Noam Chomsky: Policies promoting climate change are ‘a resolute march toward suicide’
In 2020, veteran left-wing author/professor Noam Chomsky teamed up with Robert Pollin, an economics professor at the University of Massachusetts, Amherst for the book “Climate Crisis and the Global Green New Deal: The Political Economy of Saving the Planet.” Chomsky views climate change, along with a global increase in far-right authoritarianism, as one of the worst dangers the world is facing in the 2020s.
Two years after that book was released, Chomsky is still sounding the alarm about climate change and calling for an aggressive and comprehensive Green New Deal. And Chomsky and Pollin had a lot to say about that subject during an interview with Truthout’s C.J. Polychroniou published as a Q&A article on October 23.
Polychroniou asked Chomsky and Pollin to address, “governments’ failure to slow or even reverse global warming,” adding, “Isn’t the evidence already overwhelming that the world stands on a climate precipice?”
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The 93-year-old Chomsky — who has lived through everything from the Great Depression to World War 2 to Martin Luther King, Jr.’s assassination to Watergate to Iran-Contra to 9/11 — responded, “Insofar as governments have failed to act in the ways that will prevent catastrophe, it is because the principal architects of policy have higher priorities. Let’s take a look. The U.S. government has just passed a climate bill, a pale shadow of what was proposed by the Biden Administration under the impact of popular climate activism, which in the end, could not compete with the power of the true masters in the corporate sector. The final shadow is not meaningless. It is, however, radically insufficient in its reach.”
Chomsky described policies that promote fossil fuels as part of a “resolute march toward suicide.”
“Corporate lobbyists are even pressing states to punish corporations (by withdrawing pension funds, etc.) that dare even to provide information on environmental impacts of their policies,” Chomsky told Polychroniou. “No stone is left unturned. Every opportunity to destroy must be exploited, no matter how slight, following Marx’s script of capitalism going berserk.”
Polychroniou asked Pollin to “give us an estimate of where we stand on climate change and what needs to be done for the world to become carbon-neutral by 2050.” And he responded that “where we stand with climate change” was “expressed clearly” in two reports from the Intergovernmental Panel on Climate Change (IPCC) that were released earlier this year — one in February, the other in April.
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The February report, Pollin noted, warned that “increased heatwaves, droughts and floods are already exceeding plants and animals’ tolerance thresholds, driving mass mortalities in species such as trees and corals.”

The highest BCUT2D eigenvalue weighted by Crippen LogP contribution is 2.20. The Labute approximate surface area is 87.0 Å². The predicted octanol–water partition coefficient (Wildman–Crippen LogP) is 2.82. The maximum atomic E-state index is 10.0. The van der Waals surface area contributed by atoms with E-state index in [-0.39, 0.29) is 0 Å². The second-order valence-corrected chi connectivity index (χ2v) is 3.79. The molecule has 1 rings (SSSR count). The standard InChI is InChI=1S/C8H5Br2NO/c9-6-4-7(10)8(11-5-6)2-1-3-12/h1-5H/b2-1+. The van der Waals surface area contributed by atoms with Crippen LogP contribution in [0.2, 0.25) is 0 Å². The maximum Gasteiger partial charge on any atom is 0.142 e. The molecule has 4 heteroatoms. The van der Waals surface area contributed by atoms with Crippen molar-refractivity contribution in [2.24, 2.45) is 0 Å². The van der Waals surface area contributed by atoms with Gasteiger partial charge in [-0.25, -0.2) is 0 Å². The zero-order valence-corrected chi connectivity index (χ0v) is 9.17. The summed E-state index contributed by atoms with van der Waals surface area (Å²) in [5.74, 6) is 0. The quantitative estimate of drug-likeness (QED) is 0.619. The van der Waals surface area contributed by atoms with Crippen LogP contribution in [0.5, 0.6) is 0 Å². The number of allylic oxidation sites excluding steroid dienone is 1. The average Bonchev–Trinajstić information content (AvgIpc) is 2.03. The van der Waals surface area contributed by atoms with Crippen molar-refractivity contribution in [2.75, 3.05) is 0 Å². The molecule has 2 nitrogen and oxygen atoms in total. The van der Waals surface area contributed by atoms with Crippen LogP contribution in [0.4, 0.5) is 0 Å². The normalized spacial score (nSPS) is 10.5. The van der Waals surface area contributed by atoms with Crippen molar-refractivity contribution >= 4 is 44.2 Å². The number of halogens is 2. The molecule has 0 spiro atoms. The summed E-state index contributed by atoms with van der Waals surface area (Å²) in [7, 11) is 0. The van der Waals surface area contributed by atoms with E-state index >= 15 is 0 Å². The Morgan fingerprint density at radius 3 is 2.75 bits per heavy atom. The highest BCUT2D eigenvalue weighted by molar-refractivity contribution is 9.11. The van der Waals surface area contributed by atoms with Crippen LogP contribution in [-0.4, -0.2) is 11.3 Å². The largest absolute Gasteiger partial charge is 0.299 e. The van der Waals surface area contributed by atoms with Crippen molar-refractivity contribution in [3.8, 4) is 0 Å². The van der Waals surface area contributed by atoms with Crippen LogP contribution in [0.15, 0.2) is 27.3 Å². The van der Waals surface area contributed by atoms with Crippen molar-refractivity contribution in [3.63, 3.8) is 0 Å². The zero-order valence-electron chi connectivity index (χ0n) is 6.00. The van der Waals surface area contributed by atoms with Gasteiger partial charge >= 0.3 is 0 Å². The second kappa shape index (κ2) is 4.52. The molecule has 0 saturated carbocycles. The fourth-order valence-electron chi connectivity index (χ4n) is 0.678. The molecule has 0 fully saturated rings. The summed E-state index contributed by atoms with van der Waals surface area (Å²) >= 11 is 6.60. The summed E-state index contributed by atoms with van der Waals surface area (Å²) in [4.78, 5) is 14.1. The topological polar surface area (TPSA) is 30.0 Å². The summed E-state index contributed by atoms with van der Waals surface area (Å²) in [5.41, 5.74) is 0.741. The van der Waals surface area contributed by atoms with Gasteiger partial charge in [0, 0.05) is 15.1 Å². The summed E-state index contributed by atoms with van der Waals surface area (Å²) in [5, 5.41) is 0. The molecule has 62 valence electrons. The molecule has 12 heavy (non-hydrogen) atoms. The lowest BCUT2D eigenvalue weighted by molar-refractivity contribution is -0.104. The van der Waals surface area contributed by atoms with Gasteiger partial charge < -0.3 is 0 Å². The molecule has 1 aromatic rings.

Pollin, quoting that report, told Polychroniou, “These weather extremes are occurring simultaneously, causing cascading impacts that are increasingly difficult to manage. They have exposed millions of people to acute food and water insecurity, especially in Africa, Asia, Central and South America, on Small Islands and in the Arctic. I would note that reputable climate scientists regularly criticize the IPCC for understating our dire ecological condition.”
Pollin stressed that eventually, fossil fuels need to be eliminated altogether as sources of energy.
“It is clear then that the single most important project for advancing a viable climate stabilization program is to phase out the consumption of oil, coal and natural gas for energy production,” Pollin told Polychroniou. “As the fossil fuel energy infrastructure phases out to zero by 2050, we concurrently have to build an entirely new global energy infrastructure whose centerpieces will be high efficiency and clean renewable energy sources — primarily solar and wind power. People are obviously still going to need to consume energy, from any available source, to light, heat and cool buildings, to power cars, buses, trains and airplanes, and to operate computers and industrial machinery, among other uses. Moreover, any minimally decent egalitarian program climate stabilization program — what we may call a Global Green New Deal — will entail a significant increase in energy consumption for lower-income people throughout the world.”
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